If we really like this flower we can decide to grow it in the garden, so we can enjoy its fragrance for a long time.


Water regularly, avoiding excesses; before watering we check that the soil dries perfectly; lilies of the valley love the slightly humid places, but they easily bear short periods of drought, so we avoid overdoing them, and we renounce watering if the season is rainy. During the winter months lily of the valley plants lose their leaves, and enter a period of vegetative rest, during which they do not need watering.
If placed in the open ground they rarely need human intervention, especially if properly exposed.
If the position is too sunny, it will be difficult to remedy the problem by irrigating because it often causes the roots to rot.
However, if the vintage was particularly dry, you can intervene once every 15 days, until the beginning of summer. After flowering it is good to let the plant follow its natural course without forcing it.
To alleviate excessive heat, light vaporisations are often appreciated more than irrigations, especially in the morning.


They prefer calcareous, fairly soft and humus-rich soils; they also develop in stony places and in the common garden soil. Lily of the valley requires fresh and rich soils, but without water stagnation. In general it can live well with both sub-acid and slightly alkaline soils. The ideal is to provide a very aerated and rich soil, such as that of woods and leaves.
If it is too compact for a massive presence of clay, you should mix a good amount of mature manure and a little sand.


It occurs by seed, in spring, or by offshoot: the plants produce numerous lateral stolons, they can be detached from the mother plant and planted as single plants.

Pests and diseases

They are generally not attacked by pests or diseases. They are rarely attacked by insects. It can happen that they become prey to snails or slugs in spring, when they emerge from the ground (especially during particularly wet nights). In that case we can set up traps with beer or sprinkle some special snails.


Lily of the valley is not a simple plant. This is because it is particularly difficult to find a location that fits perfectly. At times we seem to have given all the right conditions to see it thrive at its best and instead we see it suffer and shrink from year to year.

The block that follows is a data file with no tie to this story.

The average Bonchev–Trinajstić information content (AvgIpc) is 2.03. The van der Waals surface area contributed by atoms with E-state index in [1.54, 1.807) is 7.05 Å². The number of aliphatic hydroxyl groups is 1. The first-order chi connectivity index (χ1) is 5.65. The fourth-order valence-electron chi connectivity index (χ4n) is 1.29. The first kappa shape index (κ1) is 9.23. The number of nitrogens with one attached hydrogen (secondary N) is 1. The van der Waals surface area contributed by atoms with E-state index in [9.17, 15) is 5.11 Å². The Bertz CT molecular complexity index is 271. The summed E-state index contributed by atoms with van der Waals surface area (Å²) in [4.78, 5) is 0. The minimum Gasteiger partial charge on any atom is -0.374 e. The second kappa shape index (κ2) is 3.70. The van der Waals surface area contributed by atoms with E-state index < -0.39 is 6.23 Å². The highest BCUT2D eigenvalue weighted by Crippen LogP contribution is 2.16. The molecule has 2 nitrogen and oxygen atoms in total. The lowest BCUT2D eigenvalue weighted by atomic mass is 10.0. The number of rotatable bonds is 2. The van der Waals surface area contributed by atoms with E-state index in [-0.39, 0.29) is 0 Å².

At other times, in locations that should have been totally wrong, we see it grow and expand.
The positive side, however, is that, thanks to its ability to self-disseminate and expand through the roots, it can find spaces and locations that are congenial to it on its own.
In any case, we give indications that can guide us in their planting.


They are very rustic plants and rarely suffer from the cold. We can, however, especially if we live above 1000 meters above sea level, cover them with a good mulch of leaves and straw. Furthermore, the first ones, decomposing, will make the soil rich and airy, just the ideal substrate for these herbaceous plants.


In the middle of the earth it is not always necessary to intervene.
If you want before winter you can spread an abundant dose of organic soil conditioner which, in addition to providing nutrients, will make the soil more vital and airy. At the beginning of spring we can spread a handful of slow release granular fertilizer for flowering plains.
It can be useful, to keep the plants beautiful and to stimulate their diffusion, to spread, after the flowering and in anticipation of the desiccation of the leaves, some handfuls of fertilizer with a good phosphorus content.


They are usually found commercially in autumn or early spring at bulb dealers. The ideal would be to place the rhizomes in October-November so that they have all winter available to recover from the trauma of the transplant. The lily of the valley in fact, from this point of view, is rather delicate. Once positioned, it is then left undisturbed for as long as possible.